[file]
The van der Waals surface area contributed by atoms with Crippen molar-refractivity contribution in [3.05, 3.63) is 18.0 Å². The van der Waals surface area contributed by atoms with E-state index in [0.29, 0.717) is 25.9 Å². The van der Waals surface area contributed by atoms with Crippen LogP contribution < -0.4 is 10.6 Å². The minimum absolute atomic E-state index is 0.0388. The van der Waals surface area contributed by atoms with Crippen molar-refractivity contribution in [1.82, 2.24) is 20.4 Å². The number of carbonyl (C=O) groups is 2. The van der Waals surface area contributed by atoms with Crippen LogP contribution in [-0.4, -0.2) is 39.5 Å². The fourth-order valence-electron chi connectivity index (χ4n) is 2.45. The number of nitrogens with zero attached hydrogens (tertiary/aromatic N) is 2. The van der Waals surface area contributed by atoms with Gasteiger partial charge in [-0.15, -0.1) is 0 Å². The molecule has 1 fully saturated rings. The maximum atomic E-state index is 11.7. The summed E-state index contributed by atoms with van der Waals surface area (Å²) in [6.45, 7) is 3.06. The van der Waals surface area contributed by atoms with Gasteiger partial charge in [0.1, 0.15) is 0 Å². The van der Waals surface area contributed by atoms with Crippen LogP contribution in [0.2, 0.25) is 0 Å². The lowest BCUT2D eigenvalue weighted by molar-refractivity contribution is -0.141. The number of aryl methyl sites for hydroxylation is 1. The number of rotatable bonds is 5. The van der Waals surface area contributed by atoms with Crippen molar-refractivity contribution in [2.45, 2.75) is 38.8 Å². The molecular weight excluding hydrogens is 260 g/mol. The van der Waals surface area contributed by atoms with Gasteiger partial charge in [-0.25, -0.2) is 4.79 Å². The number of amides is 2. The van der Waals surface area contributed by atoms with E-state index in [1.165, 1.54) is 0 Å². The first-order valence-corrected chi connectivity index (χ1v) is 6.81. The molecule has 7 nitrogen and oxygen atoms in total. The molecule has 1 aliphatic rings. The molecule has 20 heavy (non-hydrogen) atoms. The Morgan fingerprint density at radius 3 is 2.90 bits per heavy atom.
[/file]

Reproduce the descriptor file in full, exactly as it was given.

The van der Waals surface area contributed by atoms with Crippen molar-refractivity contribution in [3.05, 3.63) is 18.0 Å². The van der Waals surface area contributed by atoms with E-state index in [0.29, 0.717) is 25.9 Å². The van der Waals surface area contributed by atoms with Crippen LogP contribution < -0.4 is 10.6 Å². The minimum absolute atomic E-state index is 0.0388. The van der Waals surface area contributed by atoms with Crippen molar-refractivity contribution in [1.82, 2.24) is 20.4 Å². The number of carbonyl (C=O) groups is 2. The van der Waals surface area contributed by atoms with Crippen LogP contribution in [-0.4, -0.2) is 39.5 Å². The fourth-order valence-electron chi connectivity index (χ4n) is 2.45. The number of nitrogens with zero attached hydrogens (tertiary/aromatic N) is 2. The van der Waals surface area contributed by atoms with Gasteiger partial charge in [-0.15, -0.1) is 0 Å². The molecule has 1 fully saturated rings. The maximum atomic E-state index is 11.7. The summed E-state index contributed by atoms with van der Waals surface area (Å²) in [6.45, 7) is 3.06. The van der Waals surface area contributed by atoms with Gasteiger partial charge in [0.1, 0.15) is 0 Å². The van der Waals surface area contributed by atoms with Crippen LogP contribution in [0.2, 0.25) is 0 Å². The lowest BCUT2D eigenvalue weighted by molar-refractivity contribution is -0.141. The number of aryl methyl sites for hydroxylation is 1. The number of rotatable bonds is 5. The van der Waals surface area contributed by atoms with Crippen molar-refractivity contribution in [2.45, 2.75) is 38.8 Å². The molecular weight excluding hydrogens is 260 g/mol. The van der Waals surface area contributed by atoms with Gasteiger partial charge in [-0.25, -0.2) is 4.79 Å². The number of amides is 2. The van der Waals surface area contributed by atoms with E-state index in [1.165, 1.54) is 0 Å². The first-order valence-corrected chi connectivity index (χ1v) is 6.81. The molecule has 7 nitrogen and oxygen atoms in total. The molecule has 1 aliphatic rings. The molecule has 20 heavy (non-hydrogen) atoms. The Morgan fingerprint density at radius 3 is 2.90 bits per heavy atom.